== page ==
In Europe, 80-90% of all furniture ends up in landfills. Meanwhile, in the United States it’s estimated that 9 million tonnes of office furniture ends up in landfills each year. This problem is not exclusive to furniture. On a global scale, we generate around 40 million tonnes of electronic waste each year. Much of this waste could be entirely or at least partially avoided through refurbishing, reuse or upcycling.

Given the number of startups offering solutions to sustainably furnish your office and equip your employees today, this can be a relatively easy win to help reduce your company’s environmental impact. For your office furniture, instead of buying new items you could rent refurbished items or buy furniture made from recycled materials. Many startups offer solutions along these lines, with varying ranges of budgets required and financing options available:

Here are a few startups that can help in this area:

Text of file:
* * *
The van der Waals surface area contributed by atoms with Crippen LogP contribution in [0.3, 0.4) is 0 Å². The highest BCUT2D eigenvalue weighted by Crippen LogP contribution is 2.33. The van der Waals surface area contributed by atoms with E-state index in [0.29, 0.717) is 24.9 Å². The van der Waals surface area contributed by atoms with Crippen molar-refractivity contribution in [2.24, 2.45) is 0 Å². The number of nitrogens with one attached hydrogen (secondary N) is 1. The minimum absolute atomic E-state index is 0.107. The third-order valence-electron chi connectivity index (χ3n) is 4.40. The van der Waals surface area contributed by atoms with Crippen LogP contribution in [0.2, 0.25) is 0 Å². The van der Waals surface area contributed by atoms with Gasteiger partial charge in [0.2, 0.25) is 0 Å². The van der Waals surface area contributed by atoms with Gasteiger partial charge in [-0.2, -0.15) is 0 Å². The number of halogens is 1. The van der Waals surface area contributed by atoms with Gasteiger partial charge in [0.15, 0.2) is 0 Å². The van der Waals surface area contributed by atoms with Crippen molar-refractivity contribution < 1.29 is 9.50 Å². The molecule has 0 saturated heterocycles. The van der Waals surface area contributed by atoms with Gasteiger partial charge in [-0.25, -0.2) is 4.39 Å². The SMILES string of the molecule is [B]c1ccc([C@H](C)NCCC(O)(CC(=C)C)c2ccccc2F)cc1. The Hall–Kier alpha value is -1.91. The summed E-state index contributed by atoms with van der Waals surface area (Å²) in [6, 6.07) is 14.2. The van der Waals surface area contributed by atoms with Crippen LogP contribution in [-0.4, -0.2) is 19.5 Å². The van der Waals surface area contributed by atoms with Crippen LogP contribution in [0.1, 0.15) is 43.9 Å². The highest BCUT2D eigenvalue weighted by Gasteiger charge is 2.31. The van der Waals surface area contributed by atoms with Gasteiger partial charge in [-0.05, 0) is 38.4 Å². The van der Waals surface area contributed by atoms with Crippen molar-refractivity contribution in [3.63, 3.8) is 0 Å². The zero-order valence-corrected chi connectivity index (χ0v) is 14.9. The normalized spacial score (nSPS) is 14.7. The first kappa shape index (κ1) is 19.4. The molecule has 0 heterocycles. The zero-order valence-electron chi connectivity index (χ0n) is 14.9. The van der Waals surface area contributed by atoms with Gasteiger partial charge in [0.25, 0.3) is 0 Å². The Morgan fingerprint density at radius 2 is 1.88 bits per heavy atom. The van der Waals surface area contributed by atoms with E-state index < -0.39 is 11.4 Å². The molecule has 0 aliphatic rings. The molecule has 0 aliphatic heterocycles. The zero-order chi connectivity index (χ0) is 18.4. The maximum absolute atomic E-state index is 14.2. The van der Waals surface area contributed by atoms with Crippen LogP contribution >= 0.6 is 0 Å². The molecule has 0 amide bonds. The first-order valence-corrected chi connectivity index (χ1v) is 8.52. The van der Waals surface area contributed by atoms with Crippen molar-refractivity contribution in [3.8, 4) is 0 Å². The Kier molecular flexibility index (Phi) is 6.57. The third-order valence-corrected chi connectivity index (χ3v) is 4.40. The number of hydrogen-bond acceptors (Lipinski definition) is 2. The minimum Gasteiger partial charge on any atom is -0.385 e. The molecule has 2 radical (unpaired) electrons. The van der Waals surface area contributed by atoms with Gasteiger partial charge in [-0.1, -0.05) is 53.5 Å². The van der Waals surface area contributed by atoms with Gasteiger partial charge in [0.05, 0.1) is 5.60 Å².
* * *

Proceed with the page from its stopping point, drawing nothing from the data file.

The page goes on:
• Dizy Design is a French B Corp certified company that designs and manufactures furniture locally from recycled or recyclable materials. The startup also offers custom furniture design and commits to planting a tree for each order received thanks to their partnership with Tree Nation.
  • Cleaq offers an IT equipment rental service for companies. In addition to the rental and management tools for your equipment, Cleaq also provides unlimited assistance to your employees.
  • Room in a box develops a unique range of sustainable furniture that is made from sustainable materials like corrugated cardboard or organic cotton. The startup also opts for carbon neutral shipping and plants a tree for each product sold through its partnership with Eden Reforestation Projects.
  • Bluedigo offers you refurbished office furniture or new eco-built furniture that can be used at your offices or at your employees’ homes for those that work remotely. The company will also buy back your furniture once you’re done using it or decide to change it.

Coach your employees to be more eco-conscious

Raising awareness among your employees is arguably one of the first steps to take in your ESG journey. Furthermore, it doesn’t require a significant amount of time and resources so is largely feasible in most situations. While you can certainly choose to create your own resources to train your employees (team presentations and workshops, access to research, etc), you can also work with many startups that encourage environmental activism through team activities.